Portal 2 review roundup
Portal 2 reviews hit the Web today –– and they are very, very good.
Portal 2, the sequel to the cult hit Portal, hits a range of platforms this week –– the Mac, the PC, the Xbox 360, and the PS3. Portal 2 brings back Chell and GLaDOS, along with a series of futuristic puzzles. So how does the latest Valve game stack up? Let's turn to the Portal 2 review scores.Skip to next paragraph
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The opening shot
"[W]hat really underpins the best games is so often unseen," writes Tom Hoggins of the Telegraph, in a 10 out of 10 review. "The invisible hand of direction that gently guides you into a world so carefully built, introducing you to the lore and mechanics of a game so deftly you barely even notice it. Making sure you know what you’re meant to be doing, that you never get lost, and are always looking in the right direction when there’s something worth seeing. Portal 2 is the new standard to which this approach is set. It’s a work of masterful craft, mechanically constructed with military precision, artistically wrapped in a tremendous story and environment. Most impressively, its achievements feel effortless."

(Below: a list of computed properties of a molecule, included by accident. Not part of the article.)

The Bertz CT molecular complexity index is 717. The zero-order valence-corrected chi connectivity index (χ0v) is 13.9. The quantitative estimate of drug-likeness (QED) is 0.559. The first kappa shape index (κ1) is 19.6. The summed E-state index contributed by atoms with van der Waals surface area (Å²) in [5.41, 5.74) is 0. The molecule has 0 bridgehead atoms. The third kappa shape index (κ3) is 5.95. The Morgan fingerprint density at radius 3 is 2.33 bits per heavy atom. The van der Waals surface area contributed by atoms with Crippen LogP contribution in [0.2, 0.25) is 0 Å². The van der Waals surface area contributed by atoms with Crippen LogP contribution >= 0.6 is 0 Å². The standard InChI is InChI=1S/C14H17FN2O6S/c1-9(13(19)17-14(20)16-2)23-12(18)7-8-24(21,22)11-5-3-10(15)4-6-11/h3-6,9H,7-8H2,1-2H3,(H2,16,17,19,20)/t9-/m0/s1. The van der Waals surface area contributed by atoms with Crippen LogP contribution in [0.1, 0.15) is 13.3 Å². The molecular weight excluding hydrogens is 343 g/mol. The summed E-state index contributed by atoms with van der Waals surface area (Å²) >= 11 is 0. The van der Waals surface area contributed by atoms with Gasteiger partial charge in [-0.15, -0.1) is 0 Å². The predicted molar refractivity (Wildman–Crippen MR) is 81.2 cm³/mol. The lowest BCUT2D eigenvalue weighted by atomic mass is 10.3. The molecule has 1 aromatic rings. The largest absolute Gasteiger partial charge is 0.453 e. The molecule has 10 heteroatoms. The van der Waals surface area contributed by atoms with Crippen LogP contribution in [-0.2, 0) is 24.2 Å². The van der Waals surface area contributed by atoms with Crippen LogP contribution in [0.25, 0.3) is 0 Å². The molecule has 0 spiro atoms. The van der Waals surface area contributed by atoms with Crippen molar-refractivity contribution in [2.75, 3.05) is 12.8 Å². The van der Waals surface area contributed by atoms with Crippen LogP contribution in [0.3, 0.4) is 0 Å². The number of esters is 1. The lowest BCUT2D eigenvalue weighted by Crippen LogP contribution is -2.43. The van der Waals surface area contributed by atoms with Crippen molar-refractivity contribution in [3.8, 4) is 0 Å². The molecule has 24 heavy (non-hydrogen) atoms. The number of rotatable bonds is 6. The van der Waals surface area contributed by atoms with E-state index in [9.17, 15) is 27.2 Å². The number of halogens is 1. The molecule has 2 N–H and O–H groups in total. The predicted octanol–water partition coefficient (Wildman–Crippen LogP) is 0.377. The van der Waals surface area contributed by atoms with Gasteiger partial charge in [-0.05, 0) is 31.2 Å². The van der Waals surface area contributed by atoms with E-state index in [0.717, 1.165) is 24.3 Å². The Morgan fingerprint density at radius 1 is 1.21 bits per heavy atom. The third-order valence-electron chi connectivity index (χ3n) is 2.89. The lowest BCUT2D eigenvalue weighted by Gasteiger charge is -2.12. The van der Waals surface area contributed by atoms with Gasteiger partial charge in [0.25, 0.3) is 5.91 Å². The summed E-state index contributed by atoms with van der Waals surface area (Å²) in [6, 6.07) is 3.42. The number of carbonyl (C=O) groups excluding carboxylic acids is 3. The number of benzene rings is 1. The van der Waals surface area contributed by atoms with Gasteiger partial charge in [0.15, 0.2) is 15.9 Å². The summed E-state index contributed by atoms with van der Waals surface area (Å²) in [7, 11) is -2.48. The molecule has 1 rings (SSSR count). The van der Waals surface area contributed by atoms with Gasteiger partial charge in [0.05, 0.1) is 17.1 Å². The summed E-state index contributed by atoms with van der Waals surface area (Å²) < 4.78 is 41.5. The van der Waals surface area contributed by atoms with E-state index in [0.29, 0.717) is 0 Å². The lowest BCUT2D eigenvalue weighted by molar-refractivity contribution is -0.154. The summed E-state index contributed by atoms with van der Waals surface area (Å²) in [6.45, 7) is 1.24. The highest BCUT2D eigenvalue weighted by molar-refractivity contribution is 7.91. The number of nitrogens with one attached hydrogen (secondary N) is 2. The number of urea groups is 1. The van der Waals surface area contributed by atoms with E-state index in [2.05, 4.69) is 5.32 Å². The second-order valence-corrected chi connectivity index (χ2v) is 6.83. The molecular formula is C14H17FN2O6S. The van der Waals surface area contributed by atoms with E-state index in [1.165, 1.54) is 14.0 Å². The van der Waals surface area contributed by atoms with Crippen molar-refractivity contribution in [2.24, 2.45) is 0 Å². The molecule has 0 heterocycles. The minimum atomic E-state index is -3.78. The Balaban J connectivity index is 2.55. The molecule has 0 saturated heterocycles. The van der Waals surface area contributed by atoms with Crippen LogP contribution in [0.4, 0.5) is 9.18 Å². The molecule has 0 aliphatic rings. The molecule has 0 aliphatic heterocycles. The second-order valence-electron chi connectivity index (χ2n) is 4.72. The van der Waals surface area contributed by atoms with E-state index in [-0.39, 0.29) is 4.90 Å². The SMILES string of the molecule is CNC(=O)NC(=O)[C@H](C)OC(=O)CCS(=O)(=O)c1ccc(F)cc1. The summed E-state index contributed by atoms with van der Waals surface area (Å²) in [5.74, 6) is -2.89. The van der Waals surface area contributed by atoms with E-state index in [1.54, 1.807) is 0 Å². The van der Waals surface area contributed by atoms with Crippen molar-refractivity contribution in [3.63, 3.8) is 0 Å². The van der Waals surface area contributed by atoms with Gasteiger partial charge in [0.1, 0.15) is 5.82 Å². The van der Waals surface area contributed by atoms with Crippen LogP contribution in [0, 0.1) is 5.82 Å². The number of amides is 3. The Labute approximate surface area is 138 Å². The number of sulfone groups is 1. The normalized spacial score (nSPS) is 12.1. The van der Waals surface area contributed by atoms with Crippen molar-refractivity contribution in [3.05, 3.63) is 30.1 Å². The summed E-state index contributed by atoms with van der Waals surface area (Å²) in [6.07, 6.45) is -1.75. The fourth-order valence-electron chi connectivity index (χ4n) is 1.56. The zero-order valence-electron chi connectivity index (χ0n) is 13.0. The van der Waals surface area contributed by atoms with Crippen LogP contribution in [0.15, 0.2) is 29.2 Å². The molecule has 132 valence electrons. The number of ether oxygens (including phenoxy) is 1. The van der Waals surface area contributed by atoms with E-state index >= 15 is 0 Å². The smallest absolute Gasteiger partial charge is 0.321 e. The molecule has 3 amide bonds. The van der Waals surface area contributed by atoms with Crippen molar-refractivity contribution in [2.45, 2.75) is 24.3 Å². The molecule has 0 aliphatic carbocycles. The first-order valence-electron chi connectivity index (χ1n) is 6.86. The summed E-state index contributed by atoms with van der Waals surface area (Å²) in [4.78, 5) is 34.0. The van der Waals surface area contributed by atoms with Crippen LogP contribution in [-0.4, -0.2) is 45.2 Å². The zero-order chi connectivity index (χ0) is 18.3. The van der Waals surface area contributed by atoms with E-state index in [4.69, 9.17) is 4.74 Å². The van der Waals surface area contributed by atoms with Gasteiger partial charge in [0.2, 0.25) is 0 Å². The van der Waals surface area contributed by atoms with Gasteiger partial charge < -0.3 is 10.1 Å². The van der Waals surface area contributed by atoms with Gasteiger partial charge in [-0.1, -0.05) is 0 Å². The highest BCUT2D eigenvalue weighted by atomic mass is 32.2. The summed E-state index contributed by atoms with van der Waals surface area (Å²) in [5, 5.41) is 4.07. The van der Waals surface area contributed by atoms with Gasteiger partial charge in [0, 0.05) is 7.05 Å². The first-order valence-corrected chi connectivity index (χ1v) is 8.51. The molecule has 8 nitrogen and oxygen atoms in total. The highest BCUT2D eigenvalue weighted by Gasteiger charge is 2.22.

"The best thing about the first Portal games was the commentary it made on highly structured corporatism, like a stripped-down sci-fi cousin to Office Space," writes Evan Narcisse of Time. "Portal 2's a different kind of funny. It's jokier, chattier and a bit more mean-spirited at times. Where the first game felt chilly and academic, this game evinces a certain weariness and wariness that makes the human vs. AI faceoff much more charged."
"The beginning of Portal 2 finds our voiceless protagonist Chell has returned once again, for reasons explained in Valve’s wonderfully designed 'Rat Man' comic," writes Matt Braga of the National Post. "But without spoiling the brilliant opening sequence, it’s quickly apparent that things have changed. For instance, we’re introduced to Wheatley, a small, spherical 'personality core.' Voiced by the brilliant Stephen Merchant, of The Office and Extras fame, Wheatley acts as your incompetent, rambling guide for a good portion of the game. There’s a uniqueness in Merchant’s delivery, so utterly opposite of Ellen McLain’s voicing of GLaDOS, that makes Wheatley among one of Valve’s most impressive characters yet."